For them metaphysics is something that belongs to the past and they feel that the gradual development of philosophical thought has demonstrated how metaphysics are irrelevant.
It’s going to be interesting to see if metaphysics will do a comeback in the western intellectual world or not. In any case, we’ll keep moving on.
It may be no big accomplishment in another universe, but in this one, it is a pretty big deal, and I think, a very important and necessary step on the path out of the duality of the material world. Loving Krishna would be a fairly easy deal were it not for the fact that we have so much material conditioning covering us up. Sama darshina is a strategic goal to shoot for in our deconditioning process. And just where God has incarnated is a mysterious thing, beyond sectarian loyalties to see what other cultures have, albeit hidden from normal view. Today is the advent of Jesus, who the angels identified as the Christ, when they appeared before the shepherds who were tending their flocks by night, and were contemplating the meaning of the huge star in the east. ‘Unto us is born a saviour this day in Bethlehem, who is Christ the Lord. The shepherds were obviously farmiliar with the term Christ, thought the child was named Jesus.. There is a video circulating on fb, where Prabhupada is saying ‘Christ is Krishna, Christ is Krishna. ” So it seems to me the angels were announcing the birth of an Avatar, Jesus of the Christ (Krishna) The world may not be as divided as our Kali Maharaja would have us think.. Merry Christmas Tarun..
Dear Tripurari Swami,
Sometimes, your prose is more lofty than my simple intelligence can digest.
I do hear you saying that a kind of universalism that enables everyone to participate at the same table (Joshua Greene’s metaphore)will of necessity lack the detail that enables us to cultivate love for the objective of the practice. I agree. I see this in movements that want peace, and good feelings between all people, as their primary objective.
At the same time, you are devoting some consideration to the subject of God presenting a path of religious pursuit through the venue of a specific culture. In this context you mention Lord Chaitanya. I never thought of the teachings of Lord Chaitanya as culturally tinged, except with the culture of Vrindavan or Krishna Loka. And I always assumed that the venue He selected was simply because it was most capable of relating to those eternal cultures, by virtue of their involvement with Vedic writings.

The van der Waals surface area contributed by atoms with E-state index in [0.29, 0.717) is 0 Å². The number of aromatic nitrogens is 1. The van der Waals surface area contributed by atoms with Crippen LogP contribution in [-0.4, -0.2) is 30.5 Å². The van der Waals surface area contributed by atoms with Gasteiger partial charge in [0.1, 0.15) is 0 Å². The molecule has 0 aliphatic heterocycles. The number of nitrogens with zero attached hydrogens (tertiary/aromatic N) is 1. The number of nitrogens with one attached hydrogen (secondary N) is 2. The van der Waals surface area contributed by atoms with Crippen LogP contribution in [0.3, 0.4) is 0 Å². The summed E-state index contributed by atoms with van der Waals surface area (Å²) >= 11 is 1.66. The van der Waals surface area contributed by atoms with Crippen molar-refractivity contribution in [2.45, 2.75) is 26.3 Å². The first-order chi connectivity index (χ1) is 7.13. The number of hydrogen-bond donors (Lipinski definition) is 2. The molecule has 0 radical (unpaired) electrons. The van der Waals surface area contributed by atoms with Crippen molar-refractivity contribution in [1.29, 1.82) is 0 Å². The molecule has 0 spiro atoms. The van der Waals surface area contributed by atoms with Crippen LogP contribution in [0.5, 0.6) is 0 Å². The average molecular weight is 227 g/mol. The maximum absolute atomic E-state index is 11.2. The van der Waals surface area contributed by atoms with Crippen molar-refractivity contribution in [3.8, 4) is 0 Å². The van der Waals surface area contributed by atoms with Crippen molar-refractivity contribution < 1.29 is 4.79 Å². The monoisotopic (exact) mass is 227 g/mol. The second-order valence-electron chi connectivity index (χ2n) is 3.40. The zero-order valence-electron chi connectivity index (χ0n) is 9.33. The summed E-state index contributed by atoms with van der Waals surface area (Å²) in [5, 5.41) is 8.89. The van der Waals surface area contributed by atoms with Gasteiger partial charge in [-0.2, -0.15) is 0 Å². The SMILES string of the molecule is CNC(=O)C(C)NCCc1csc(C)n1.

Perhaps you are not saying that Lord Chaitanya adapted His way of teaching to suit the cultural needs of the time and place. But it sounds like that to some extent, (perhaps only to me.)
Your statement regarding Gaudiya’s prema prayojana being presented primarily in terms of love psychology, sounds to me like saying that the love psychology of Vrindavan is a metaphore through which we can describe the goal of life. I cannot believe that you are actually saying this, and therefore conclude that I am not understanding your statements correctly.
I agree that whether we drive in cars, fly in planes, or walk on land, the goal of Goloka Vrindavan can surely be preached and reached successfully, and that we don’t have to behave exactly as Sri Chaitanya did in these respects to achieve our goal.
In any case, if you like you can shed some light on my questions. Otherwise, I was reading your Bhagavad-gita only last night and was enjoying your very well-rounded authorized comments.
However I will say that sometimes your descriptions of the demigods as personifications of the forces of nature are such that my partner will read your words as “personalities attributed to the impersonal forces of nature”, whereas I will read your words as saying that the forces of nature are the way, at present, that we can relate to the personalities behind these forces. I know that you are preaching in a western world that is filled with impersonal conceptions and your goal, at least in part, must be to bridge a great gap. But I think that in some ways we have to hit the nail on the head, to offset people’s tendancies to stick to their impersonal conceptualizations. However, if you are saying that the conceptualization of the devas is a metaphoric way of describing the forces of nature, then I have to say that this is very new to me, and not how I have understood Srila Prabhupada’s teachings.
Hare Krishna! Ishan das
I was saying that the culture in which Sri Caitanya appeared and performed his lila has value in that it serves as form in which his lila can be meditated on. How else could one meditate on it? Thus to simply refer to it as Bengali culture of centuries past that has little relevance today, or to think of it as irrelevant to transcendence because it is merely a myopic form of human culture on one planet seems shortsighted. But this does not mean that we must live like 16th century Begalis to engage in Krsna Caitanya bhakti. It does not mean that we can only offer food that was growing in Bengal at that time, for example.